How much do tampons really cost?

How much do tampons really cost?

The slow ones weigh on the health system between 35 and 89 euros each, and in private clinics the average rate is close to 100 euros. The kits, reagents, machinery and personnel contribute to the final price, plus any profit margin. Quick swabs are a little cheaper

(photo: H Vesna / Pixabay) We are getting more and more swabs, we should be doing more and we don't get enough: the diagnostic rubbing nasopharyngeal test is by far the most talked about ( and the most effective) in assessing a person's positivity to Sars-Cov-2. It is no coincidence that we have gone from a few thousand swabs per day made in March to about 150 thousand in the last few days, probably however insufficient to accurately track how the infection is circulating but also a sign of a considerable effort for our health system.

As we have already told several times here on Wired then, today there are two different types of tampons, identical in the execution on the patient but different in the analysis. A quick or fast one, which consists of an antigen test in search of the specific proteins of the new coronavirus and which results in a matter of minutes, in exchange for a few less guarantees of reliability. And the other traditional or slow, which is based on molecular tests using the PCR technique and directly identifies the viral RNA, with excellent accuracy but also several hours of waiting.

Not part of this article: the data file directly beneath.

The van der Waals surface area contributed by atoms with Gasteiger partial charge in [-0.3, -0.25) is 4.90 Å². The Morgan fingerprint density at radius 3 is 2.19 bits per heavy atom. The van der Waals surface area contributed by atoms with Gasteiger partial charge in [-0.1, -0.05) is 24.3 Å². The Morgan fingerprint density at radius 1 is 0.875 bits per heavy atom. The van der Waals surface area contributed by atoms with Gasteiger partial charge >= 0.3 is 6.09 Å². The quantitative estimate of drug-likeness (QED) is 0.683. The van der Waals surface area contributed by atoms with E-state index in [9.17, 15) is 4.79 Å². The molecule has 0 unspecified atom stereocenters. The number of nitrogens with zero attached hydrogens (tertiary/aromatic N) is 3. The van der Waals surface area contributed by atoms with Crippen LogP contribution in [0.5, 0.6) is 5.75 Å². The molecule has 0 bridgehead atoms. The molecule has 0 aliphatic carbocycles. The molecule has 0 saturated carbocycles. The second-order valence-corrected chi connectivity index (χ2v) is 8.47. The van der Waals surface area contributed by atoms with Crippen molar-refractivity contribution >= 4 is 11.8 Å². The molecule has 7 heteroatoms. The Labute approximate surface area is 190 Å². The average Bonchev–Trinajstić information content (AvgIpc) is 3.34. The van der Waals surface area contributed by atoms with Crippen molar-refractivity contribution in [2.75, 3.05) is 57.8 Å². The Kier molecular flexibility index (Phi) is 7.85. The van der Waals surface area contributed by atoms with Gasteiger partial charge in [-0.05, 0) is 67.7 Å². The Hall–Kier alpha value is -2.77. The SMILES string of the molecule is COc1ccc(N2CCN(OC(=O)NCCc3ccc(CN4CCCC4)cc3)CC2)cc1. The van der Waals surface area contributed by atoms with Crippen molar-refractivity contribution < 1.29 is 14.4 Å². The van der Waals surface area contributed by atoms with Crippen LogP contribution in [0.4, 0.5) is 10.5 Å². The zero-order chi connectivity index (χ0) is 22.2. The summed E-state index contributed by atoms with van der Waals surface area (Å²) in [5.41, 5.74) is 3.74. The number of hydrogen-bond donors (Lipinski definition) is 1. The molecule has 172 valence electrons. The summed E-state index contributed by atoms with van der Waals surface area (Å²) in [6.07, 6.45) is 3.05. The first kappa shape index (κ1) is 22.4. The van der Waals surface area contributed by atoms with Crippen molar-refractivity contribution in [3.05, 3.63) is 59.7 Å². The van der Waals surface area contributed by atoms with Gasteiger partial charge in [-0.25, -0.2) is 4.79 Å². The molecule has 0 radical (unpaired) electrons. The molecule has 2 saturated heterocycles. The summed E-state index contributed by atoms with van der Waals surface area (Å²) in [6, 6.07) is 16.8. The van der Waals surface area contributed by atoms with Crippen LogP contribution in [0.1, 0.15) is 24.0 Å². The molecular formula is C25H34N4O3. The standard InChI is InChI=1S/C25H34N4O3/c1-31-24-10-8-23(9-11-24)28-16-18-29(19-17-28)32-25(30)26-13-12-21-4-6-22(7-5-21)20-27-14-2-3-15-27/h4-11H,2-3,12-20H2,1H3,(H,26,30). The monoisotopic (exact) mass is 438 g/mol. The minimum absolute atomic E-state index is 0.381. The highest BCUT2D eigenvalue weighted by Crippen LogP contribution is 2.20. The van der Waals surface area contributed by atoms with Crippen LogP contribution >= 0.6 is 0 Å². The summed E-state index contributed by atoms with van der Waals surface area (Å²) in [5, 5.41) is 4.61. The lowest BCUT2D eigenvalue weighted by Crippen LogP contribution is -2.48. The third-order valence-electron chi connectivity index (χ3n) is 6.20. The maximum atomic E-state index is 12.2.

If on the one hand, making more swabs is a necessary strategy to try to monitor the evolution of the epidemic and contain new outbreaks, at the same time the large number of tests performed daily also raises an economic question. Costs that affect the national health system, or even the individual citizen when it is decided to perform the test independently, typically to speed up waiting times. But how much does each pad cost, and why?

From the stick to the doctor

Making economic evaluations on tampons is not easy, for at least two reasons. The first is that the data available to date show that there is a great variability in costs and prices, not only within private healthcare or between private and public, but also between one regional healthcare and another. And the second reason is that when it comes to public sector expenditure, it is difficult to assess all costs as a whole, even including those items of expenditure that fall into different calculations, such as the salaries of healthcare workers.